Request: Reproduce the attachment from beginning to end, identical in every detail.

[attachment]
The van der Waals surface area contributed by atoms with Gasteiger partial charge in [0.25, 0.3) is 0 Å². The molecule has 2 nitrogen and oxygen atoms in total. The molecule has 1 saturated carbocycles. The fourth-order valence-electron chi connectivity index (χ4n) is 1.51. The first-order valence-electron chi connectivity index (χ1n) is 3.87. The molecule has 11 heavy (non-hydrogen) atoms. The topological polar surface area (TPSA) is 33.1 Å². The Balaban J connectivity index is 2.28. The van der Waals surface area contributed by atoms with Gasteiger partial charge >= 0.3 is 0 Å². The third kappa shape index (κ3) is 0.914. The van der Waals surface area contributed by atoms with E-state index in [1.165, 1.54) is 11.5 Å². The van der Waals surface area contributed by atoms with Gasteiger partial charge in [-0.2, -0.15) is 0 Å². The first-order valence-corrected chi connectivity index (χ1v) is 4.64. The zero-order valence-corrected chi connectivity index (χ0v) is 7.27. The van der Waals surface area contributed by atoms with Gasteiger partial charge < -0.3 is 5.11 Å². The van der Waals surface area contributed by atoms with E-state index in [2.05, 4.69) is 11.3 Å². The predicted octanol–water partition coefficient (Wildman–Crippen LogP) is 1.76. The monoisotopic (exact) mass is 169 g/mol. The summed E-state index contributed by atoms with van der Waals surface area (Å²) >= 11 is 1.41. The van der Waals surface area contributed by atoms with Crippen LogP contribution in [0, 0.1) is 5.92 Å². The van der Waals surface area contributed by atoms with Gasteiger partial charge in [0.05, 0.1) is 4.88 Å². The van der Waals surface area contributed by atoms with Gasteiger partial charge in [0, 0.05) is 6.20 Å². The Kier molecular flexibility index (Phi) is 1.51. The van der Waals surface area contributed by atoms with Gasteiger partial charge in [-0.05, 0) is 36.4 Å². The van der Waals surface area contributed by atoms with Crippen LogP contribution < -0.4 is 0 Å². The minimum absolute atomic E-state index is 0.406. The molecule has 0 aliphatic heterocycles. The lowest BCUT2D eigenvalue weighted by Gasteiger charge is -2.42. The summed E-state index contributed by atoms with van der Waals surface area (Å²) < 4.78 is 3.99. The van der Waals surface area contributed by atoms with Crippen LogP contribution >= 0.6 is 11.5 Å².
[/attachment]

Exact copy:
The van der Waals surface area contributed by atoms with Gasteiger partial charge in [0.25, 0.3) is 0 Å². The molecule has 2 nitrogen and oxygen atoms in total. The molecule has 1 saturated carbocycles. The fourth-order valence-electron chi connectivity index (χ4n) is 1.51. The first-order valence-electron chi connectivity index (χ1n) is 3.87. The molecule has 11 heavy (non-hydrogen) atoms. The topological polar surface area (TPSA) is 33.1 Å². The Balaban J connectivity index is 2.28. The van der Waals surface area contributed by atoms with Gasteiger partial charge >= 0.3 is 0 Å². The third kappa shape index (κ3) is 0.914. The van der Waals surface area contributed by atoms with E-state index in [1.165, 1.54) is 11.5 Å². The van der Waals surface area contributed by atoms with Gasteiger partial charge in [-0.2, -0.15) is 0 Å². The first-order valence-corrected chi connectivity index (χ1v) is 4.64. The zero-order valence-corrected chi connectivity index (χ0v) is 7.27. The van der Waals surface area contributed by atoms with Gasteiger partial charge < -0.3 is 5.11 Å². The van der Waals surface area contributed by atoms with E-state index in [2.05, 4.69) is 11.3 Å². The predicted octanol–water partition coefficient (Wildman–Crippen LogP) is 1.76. The monoisotopic (exact) mass is 169 g/mol. The summed E-state index contributed by atoms with van der Waals surface area (Å²) >= 11 is 1.41. The van der Waals surface area contributed by atoms with Crippen LogP contribution in [0, 0.1) is 5.92 Å². The van der Waals surface area contributed by atoms with Gasteiger partial charge in [0.05, 0.1) is 4.88 Å². The van der Waals surface area contributed by atoms with Gasteiger partial charge in [0, 0.05) is 6.20 Å². The Kier molecular flexibility index (Phi) is 1.51. The van der Waals surface area contributed by atoms with Gasteiger partial charge in [-0.05, 0) is 36.4 Å². The van der Waals surface area contributed by atoms with Crippen LogP contribution < -0.4 is 0 Å². The minimum absolute atomic E-state index is 0.406. The molecule has 0 aliphatic heterocycles. The lowest BCUT2D eigenvalue weighted by Gasteiger charge is -2.42. The summed E-state index contributed by atoms with van der Waals surface area (Å²) < 4.78 is 3.99. The van der Waals surface area contributed by atoms with Crippen LogP contribution >= 0.6 is 11.5 Å².